Wednesday, August 15, 2007

"Houston, We've Had A Problem Here"


As space shuttle Endeavour was approaching the International Space Station they performed a shuttle back flip. This allowed the ISS Astronauts to take Hi-Res pictures to be analyzed by NASA to see if any damaged had occurred to the shuttle's protective tile system during take off. The picture above shows the damage they did find. A 4"x4" piece of foam about 1.8" thick, weighing only a third of an ounce fell from a fuel tank bracket, creating a 3.5"x2" gash in the protective tile system, exposing the inner felt strip next to the shuttle's aluminum frame.

There are 3 options for repair available to the shuttle crew.
1. Paint the section with heat resistant paint.
2. Screw in a protective plate.
3. Fill the hole with a protective goo.

Now, if I were an Astronaut on board the Endeavour I'd be voting to do all 3 and then look around for some Duct tape as well, better safe than sorry, right? What's confusing to me is that NASA is still thinking about not doing any repairs at all, or as John Shannon, chairman of Endeavour's mission management team stated, "We're cautiously optimistic that we can fly as is". One of the reasons they are thinking of NOT doing any repairs is they only expect temperatures of 325 degrees on the exposed felt, and the upper limit for heating on the Endeavours hull at the damaged area is 350 degrees, am I the only one doing the math? that's only 25 degrees to the good. Even though the repair itself would be relatively simple, the fact that the Astronauts would be wearing a 300 -pound spacesuit carrying 150 pounds of tools, there is the danger that their tools could bang into the shuttle and cause even more damage, I say you send 2 patch kits with the repair guys/girls instead of one, and when you think of it, just how klutzy are these people anyway? These guys/girls are trained Astronauts. Anything could happen yet, I'm sure NASA will do the right thing whatever that may be.

The shuttle has been docked at the space station since Friday August 10th. They are scheduled to leave for home August 20th, landing August 22nd at 12:48 pm EDT. at the Kennedy Space Center. I was going to link to a NASA video which explained the STS118 mission, but I literally dozed off during the viewing, and it was only 8 minutes long, so many acronyms, why can't they make this stuff interesting? I mean I woke up and I just wanted it to be over.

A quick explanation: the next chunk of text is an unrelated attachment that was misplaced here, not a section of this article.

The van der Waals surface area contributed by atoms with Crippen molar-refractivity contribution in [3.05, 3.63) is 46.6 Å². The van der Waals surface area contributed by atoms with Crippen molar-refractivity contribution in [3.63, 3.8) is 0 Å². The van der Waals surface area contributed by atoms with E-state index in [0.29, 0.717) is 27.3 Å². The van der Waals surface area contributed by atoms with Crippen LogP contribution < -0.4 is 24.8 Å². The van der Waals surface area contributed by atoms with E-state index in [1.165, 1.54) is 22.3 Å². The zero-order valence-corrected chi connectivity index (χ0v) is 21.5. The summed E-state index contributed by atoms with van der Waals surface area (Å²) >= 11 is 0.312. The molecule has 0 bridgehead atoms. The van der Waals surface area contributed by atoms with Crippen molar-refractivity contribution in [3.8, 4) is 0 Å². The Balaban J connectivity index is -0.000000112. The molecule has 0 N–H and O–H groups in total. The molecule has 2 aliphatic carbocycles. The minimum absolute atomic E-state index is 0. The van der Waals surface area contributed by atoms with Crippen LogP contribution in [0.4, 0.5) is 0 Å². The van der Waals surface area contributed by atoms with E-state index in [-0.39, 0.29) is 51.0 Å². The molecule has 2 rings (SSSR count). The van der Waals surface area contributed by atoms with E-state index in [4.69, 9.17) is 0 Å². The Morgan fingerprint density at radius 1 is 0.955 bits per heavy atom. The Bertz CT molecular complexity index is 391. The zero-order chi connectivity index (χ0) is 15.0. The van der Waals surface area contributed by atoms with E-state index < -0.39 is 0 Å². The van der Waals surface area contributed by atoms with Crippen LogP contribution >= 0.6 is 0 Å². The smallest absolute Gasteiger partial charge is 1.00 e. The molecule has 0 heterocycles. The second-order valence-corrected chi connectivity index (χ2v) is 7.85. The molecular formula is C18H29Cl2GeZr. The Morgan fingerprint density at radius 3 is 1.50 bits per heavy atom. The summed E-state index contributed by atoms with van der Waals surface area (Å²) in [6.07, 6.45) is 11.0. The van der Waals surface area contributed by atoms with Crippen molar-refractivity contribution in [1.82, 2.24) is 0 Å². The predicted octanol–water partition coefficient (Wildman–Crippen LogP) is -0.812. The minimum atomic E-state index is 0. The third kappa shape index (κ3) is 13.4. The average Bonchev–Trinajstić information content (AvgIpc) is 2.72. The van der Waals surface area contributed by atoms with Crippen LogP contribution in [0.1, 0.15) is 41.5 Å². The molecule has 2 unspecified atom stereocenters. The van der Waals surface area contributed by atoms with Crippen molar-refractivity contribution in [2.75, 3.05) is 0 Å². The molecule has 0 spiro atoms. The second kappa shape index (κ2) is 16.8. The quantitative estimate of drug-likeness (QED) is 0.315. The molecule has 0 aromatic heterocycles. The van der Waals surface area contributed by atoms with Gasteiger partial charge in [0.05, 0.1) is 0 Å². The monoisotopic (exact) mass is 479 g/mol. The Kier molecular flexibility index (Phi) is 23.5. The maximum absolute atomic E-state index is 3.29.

Oh and by the way while all this other stuff is going on, two Russian Cosmonauts are trying to repair one of the Russian ISS computer systems that has been down since June due to condensation from an air conditioning unit. I will leave you with a Youtube video of the damaged area.

8 comments:

Anna Lozyk Romeo said...

Being an engineer, you learn from mistakes, that cost me a job once (right after graduation), since then I will NEVER NEVER assume, and my safety factor is always included. I just cannot believe that some are still ignorant - did you hear about the astronout that needed to abord the space walk because hole was detected in the glove...
Bob, like always good blog reading.

Bob Johnson said...

Thanks Anna, at work we never assume anything because of liability, this actually blows me away, better safe than sorry I say, what if something although remote it may be happens, the stakes are much higher here 7 lifes. Yes I have been keeping up to date with anything to do with the shuttle, proves my point , expect the unexpected, who would have thought there would be a hole in the glove problem, you better believe the astronauts are concerened about the tile damage.

self taught artist said...

Too bad you can't get a job with NASA, I consider you a translator...decipherer....a connection to space I wouldn't have otherwise. It's informative and digestible.

Bob Johnson said...

Thanks self taught artist! first order of business, repair the shuttle tile system, after all thats what they made the repair kits for, right?

Anna Lozyk Romeo said...

Bob, the job I had, little assumption would not cost any lives, but then working with Japanese and their 'knitpicking', was a little too much, but good experience that I gained - and it is very useful later in life. But on the personal level as I matured, I don't even need liability, I just don't assume. PS I wouldn't want to be in astronauts position.

Bob Johnson said...

Thats right Anna, worse yet ,their families!

zunnur said...

Wow, a 1.8" foam causing such a damage, the speed of the shuttle must be tremendous.

Bob Johnson said...

Zunnur, they were probably at that stage, 58 seconds after launch, going about 4-6 thousand miles per hour. Its amazing how such a little piece of foam can do such damage to a ceramic tile, speed kills.